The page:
This belief did not evolve in a vacuum. Rather, it was seeded by lectures during Sabbath afternoon youth programs at church, where we would learn from the wisdom of our elders. Things to look for in a potential spouse and where to look to find that spouse, were among the practical topics addressed. With respect to the latter, the high school boys were informed that their wives were still in elementary school.

Men mature slower than women, we were told, so a woman could not find fulfillment in intimate interaction with a younger man. Men are just big babies, I’ve also heard – which, by the way, I think, is a little disrespectful (but then, who cares if he’s younger than his wife if he’ll always be a baby anyway, right?)…

My indoctrination had me believing that any marriage between an older woman and a younger man was doomed for failure. So, shock and consternation as I met one couple after another where the wife was not just a day older than her husband, but sometimes, five or six years older! How could it be? And their marriages seemed, by whatever standard, flawed or otherwise, I may be using, happy.

But why not? Which Bible verse requires the man to be older than the woman in a marriage?

It has become abundantly clear to me that maturity is not linearly related to age. You would hope that a 38yr old would be more mature than a 23yr old, but how often have we seen the converse? The principle, I believe, is to look for a mature spouse, with a good head on their shoulders and a sense of direction as guided by God.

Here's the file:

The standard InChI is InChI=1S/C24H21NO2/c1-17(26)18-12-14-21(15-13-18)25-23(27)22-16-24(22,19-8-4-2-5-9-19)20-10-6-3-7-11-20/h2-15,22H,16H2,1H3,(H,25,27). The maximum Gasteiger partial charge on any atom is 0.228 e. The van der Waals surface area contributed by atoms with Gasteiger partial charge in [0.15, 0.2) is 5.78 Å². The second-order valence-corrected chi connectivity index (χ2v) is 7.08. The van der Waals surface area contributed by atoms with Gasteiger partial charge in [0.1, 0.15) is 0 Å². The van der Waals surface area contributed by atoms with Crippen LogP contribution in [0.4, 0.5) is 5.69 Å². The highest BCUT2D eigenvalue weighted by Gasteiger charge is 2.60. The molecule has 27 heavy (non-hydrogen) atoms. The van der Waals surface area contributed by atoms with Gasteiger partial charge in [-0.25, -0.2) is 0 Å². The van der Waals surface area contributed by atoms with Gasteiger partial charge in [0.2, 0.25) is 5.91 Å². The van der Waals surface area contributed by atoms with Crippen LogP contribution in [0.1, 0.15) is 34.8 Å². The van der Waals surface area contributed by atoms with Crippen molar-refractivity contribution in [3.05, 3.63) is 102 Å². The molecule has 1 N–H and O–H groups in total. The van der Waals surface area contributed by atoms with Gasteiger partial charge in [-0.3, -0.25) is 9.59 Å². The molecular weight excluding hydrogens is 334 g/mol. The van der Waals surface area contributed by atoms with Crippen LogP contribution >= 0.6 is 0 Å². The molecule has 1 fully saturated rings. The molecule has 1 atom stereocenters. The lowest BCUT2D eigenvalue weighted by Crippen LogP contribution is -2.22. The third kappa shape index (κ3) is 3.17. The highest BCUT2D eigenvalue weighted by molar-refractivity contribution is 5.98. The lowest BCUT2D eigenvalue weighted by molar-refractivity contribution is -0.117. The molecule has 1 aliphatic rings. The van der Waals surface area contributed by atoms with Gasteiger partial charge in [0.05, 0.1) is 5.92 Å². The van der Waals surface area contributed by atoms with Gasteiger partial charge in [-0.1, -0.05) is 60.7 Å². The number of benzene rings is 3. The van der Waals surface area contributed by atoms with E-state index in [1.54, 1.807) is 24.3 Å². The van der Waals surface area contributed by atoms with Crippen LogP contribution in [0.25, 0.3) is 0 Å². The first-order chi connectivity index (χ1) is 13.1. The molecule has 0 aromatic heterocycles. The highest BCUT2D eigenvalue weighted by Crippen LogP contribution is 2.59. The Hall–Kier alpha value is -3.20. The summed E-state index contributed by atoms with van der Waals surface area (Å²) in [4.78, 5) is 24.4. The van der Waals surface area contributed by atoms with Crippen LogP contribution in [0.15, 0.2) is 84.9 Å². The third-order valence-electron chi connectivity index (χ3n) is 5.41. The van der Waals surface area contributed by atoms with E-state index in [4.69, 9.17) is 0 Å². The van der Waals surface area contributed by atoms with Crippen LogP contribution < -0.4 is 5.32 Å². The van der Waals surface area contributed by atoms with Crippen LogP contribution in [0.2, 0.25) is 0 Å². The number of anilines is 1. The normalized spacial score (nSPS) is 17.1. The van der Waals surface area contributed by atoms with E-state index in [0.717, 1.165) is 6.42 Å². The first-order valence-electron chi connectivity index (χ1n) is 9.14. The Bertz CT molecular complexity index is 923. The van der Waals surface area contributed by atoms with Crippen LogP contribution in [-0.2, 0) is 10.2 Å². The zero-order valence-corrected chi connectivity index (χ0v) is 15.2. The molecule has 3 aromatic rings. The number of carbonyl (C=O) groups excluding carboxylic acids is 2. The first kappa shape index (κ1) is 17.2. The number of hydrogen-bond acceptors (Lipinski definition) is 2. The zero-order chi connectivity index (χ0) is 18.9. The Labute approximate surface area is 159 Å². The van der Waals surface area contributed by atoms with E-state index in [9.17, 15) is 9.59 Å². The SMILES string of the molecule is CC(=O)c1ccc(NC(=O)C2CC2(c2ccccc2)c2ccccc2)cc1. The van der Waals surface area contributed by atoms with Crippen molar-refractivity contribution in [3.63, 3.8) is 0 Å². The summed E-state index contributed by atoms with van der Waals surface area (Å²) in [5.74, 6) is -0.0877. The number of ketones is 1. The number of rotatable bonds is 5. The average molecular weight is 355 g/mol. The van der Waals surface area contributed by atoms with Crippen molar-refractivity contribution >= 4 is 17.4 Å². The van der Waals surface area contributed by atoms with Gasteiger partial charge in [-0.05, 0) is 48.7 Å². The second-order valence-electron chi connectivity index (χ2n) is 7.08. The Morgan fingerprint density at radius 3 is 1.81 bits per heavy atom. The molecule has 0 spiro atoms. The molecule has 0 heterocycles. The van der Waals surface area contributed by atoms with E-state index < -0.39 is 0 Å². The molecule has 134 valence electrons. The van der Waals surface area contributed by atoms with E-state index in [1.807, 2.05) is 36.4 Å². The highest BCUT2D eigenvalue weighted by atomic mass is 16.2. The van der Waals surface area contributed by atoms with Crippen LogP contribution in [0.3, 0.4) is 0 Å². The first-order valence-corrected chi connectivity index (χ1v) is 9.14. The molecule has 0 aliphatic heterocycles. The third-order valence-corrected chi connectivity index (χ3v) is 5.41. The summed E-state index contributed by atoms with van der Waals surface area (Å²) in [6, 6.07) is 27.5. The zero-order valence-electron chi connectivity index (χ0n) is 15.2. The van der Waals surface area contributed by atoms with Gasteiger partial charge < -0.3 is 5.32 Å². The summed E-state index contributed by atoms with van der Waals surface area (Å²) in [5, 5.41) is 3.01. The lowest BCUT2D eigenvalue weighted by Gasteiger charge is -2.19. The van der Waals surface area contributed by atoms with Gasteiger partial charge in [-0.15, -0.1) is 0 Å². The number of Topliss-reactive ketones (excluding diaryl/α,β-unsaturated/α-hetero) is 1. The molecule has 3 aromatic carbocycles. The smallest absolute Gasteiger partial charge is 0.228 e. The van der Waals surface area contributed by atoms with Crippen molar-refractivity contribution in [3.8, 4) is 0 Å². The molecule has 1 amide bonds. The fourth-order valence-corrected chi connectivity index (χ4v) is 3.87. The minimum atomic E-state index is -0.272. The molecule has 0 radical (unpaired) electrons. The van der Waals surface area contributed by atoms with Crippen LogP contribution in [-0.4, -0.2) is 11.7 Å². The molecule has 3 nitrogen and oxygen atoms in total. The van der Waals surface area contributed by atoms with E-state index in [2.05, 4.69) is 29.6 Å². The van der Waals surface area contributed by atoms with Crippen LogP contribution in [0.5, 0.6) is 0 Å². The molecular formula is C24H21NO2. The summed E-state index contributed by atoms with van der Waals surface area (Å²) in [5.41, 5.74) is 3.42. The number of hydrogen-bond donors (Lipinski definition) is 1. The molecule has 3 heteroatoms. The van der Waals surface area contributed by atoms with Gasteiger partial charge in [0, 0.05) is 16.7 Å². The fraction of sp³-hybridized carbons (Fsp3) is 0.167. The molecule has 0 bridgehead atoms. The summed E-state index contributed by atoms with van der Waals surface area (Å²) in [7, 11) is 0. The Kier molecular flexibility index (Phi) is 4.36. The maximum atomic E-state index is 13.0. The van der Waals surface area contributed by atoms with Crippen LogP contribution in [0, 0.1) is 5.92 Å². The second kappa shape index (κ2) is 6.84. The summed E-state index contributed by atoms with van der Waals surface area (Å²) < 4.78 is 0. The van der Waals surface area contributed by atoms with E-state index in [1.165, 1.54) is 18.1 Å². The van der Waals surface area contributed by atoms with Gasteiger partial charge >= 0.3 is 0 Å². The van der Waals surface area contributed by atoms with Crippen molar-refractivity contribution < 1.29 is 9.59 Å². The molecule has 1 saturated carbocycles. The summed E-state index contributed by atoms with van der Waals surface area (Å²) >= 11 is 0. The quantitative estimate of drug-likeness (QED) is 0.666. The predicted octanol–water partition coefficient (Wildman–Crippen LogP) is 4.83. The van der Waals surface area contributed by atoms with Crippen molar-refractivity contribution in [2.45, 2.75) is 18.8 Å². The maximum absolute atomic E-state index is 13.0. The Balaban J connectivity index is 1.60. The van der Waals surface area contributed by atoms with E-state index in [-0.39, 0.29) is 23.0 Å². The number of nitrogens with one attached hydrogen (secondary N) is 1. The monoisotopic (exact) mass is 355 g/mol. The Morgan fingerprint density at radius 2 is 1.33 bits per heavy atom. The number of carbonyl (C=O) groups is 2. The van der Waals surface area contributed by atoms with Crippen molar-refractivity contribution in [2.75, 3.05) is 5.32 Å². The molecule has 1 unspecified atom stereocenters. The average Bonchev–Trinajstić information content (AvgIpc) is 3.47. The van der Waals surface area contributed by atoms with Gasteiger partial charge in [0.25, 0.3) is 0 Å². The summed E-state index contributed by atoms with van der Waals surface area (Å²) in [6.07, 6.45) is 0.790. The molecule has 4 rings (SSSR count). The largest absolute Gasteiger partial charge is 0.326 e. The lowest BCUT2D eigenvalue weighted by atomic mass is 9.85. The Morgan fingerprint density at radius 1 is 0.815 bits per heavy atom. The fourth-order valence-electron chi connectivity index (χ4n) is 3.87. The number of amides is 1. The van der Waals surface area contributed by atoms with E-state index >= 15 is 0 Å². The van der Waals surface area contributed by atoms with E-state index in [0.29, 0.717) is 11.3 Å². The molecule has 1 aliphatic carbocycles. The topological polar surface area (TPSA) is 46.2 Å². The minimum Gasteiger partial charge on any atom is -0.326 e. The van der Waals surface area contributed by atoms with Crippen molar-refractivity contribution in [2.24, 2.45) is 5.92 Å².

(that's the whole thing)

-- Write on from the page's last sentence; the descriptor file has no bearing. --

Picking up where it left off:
From my understanding, while it may be true that girls tend to demonstrate maturity (as we choose to measure it) from a younger age than boys, there comes a time when that gap narrows to oblivion. The mere fact of your gender will not, as an adult, determine your maturity. So, we need to quit calling men babies and let men be men – no matter their age.

Every single woman who has confided in me that she is married to a younger man has sworn me to secrecy. No matter their age, race or culture… Every single one of them! What are they afraid of?

They are afraid that they will be accused of robbing the cradle. Because somehow, while the man gets props for scoring an older woman, the woman is derided for “debasing” herself. Yet, what is so debasing? Gross generalizations and stereotyping that lead to unfair treatment of women who have dared to do the unacceptable…